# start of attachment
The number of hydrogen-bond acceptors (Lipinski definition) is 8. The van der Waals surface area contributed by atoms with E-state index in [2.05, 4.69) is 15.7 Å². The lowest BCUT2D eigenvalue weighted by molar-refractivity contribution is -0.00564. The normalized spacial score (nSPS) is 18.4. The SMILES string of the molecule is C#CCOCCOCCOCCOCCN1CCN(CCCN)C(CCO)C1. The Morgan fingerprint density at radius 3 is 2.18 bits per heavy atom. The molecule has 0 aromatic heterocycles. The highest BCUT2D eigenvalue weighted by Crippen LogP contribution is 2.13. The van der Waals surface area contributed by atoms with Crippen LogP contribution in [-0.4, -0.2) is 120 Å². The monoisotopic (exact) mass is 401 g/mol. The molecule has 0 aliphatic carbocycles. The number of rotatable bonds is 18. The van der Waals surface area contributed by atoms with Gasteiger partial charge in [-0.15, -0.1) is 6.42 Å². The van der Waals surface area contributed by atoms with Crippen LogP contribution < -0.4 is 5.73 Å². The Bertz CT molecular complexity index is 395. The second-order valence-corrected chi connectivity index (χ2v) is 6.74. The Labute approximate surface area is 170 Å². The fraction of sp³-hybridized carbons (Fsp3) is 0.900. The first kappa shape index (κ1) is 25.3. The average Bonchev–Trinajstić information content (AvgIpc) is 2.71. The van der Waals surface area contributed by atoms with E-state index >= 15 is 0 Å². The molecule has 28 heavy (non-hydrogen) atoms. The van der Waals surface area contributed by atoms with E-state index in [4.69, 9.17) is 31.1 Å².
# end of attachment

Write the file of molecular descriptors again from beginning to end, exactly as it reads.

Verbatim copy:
The number of hydrogen-bond acceptors (Lipinski definition) is 8. The van der Waals surface area contributed by atoms with E-state index in [2.05, 4.69) is 15.7 Å². The lowest BCUT2D eigenvalue weighted by molar-refractivity contribution is -0.00564. The normalized spacial score (nSPS) is 18.4. The SMILES string of the molecule is C#CCOCCOCCOCCOCCN1CCN(CCCN)C(CCO)C1. The Morgan fingerprint density at radius 3 is 2.18 bits per heavy atom. The molecule has 0 aromatic heterocycles. The highest BCUT2D eigenvalue weighted by Crippen LogP contribution is 2.13. The van der Waals surface area contributed by atoms with Crippen LogP contribution in [-0.4, -0.2) is 120 Å². The monoisotopic (exact) mass is 401 g/mol. The molecule has 0 aliphatic carbocycles. The number of rotatable bonds is 18. The van der Waals surface area contributed by atoms with Gasteiger partial charge in [-0.15, -0.1) is 6.42 Å². The van der Waals surface area contributed by atoms with Crippen LogP contribution < -0.4 is 5.73 Å². The Bertz CT molecular complexity index is 395. The second-order valence-corrected chi connectivity index (χ2v) is 6.74. The Labute approximate surface area is 170 Å². The fraction of sp³-hybridized carbons (Fsp3) is 0.900. The first kappa shape index (κ1) is 25.3. The average Bonchev–Trinajstić information content (AvgIpc) is 2.71. The van der Waals surface area contributed by atoms with E-state index >= 15 is 0 Å². The molecule has 28 heavy (non-hydrogen) atoms. The van der Waals surface area contributed by atoms with E-state index in [4.69, 9.17) is 31.1 Å².